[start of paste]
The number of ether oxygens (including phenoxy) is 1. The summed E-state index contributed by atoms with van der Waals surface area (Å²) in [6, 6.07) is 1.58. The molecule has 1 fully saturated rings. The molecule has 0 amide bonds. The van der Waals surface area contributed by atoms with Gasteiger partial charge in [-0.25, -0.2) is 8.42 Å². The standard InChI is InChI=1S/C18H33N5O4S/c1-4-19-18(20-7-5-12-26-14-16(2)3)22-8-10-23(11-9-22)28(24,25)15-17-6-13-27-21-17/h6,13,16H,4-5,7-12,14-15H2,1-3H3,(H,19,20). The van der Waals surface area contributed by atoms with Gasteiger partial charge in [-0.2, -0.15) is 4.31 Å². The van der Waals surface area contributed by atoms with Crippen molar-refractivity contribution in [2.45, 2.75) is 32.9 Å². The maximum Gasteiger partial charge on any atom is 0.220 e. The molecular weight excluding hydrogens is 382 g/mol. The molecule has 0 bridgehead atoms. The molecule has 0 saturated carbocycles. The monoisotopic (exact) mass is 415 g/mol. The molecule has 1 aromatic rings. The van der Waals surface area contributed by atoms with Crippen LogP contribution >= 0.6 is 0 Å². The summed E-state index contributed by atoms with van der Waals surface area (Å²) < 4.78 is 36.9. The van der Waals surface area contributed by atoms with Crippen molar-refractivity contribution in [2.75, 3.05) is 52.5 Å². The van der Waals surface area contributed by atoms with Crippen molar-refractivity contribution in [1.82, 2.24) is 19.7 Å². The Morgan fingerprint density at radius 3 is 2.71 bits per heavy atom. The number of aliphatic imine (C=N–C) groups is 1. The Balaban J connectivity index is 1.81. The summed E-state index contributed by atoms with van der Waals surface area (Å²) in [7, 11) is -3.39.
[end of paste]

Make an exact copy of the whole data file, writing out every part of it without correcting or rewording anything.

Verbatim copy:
The number of ether oxygens (including phenoxy) is 1. The summed E-state index contributed by atoms with van der Waals surface area (Å²) in [6, 6.07) is 1.58. The molecule has 1 fully saturated rings. The molecule has 0 amide bonds. The van der Waals surface area contributed by atoms with Gasteiger partial charge in [-0.25, -0.2) is 8.42 Å². The standard InChI is InChI=1S/C18H33N5O4S/c1-4-19-18(20-7-5-12-26-14-16(2)3)22-8-10-23(11-9-22)28(24,25)15-17-6-13-27-21-17/h6,13,16H,4-5,7-12,14-15H2,1-3H3,(H,19,20). The van der Waals surface area contributed by atoms with Gasteiger partial charge in [-0.2, -0.15) is 4.31 Å². The van der Waals surface area contributed by atoms with Crippen molar-refractivity contribution in [2.45, 2.75) is 32.9 Å². The maximum Gasteiger partial charge on any atom is 0.220 e. The molecular weight excluding hydrogens is 382 g/mol. The molecule has 0 bridgehead atoms. The molecule has 0 saturated carbocycles. The monoisotopic (exact) mass is 415 g/mol. The molecule has 1 aromatic rings. The van der Waals surface area contributed by atoms with Crippen LogP contribution >= 0.6 is 0 Å². The summed E-state index contributed by atoms with van der Waals surface area (Å²) < 4.78 is 36.9. The van der Waals surface area contributed by atoms with Crippen molar-refractivity contribution in [2.75, 3.05) is 52.5 Å². The van der Waals surface area contributed by atoms with Crippen molar-refractivity contribution in [1.82, 2.24) is 19.7 Å². The Morgan fingerprint density at radius 3 is 2.71 bits per heavy atom. The number of aliphatic imine (C=N–C) groups is 1. The Balaban J connectivity index is 1.81. The summed E-state index contributed by atoms with van der Waals surface area (Å²) in [7, 11) is -3.39.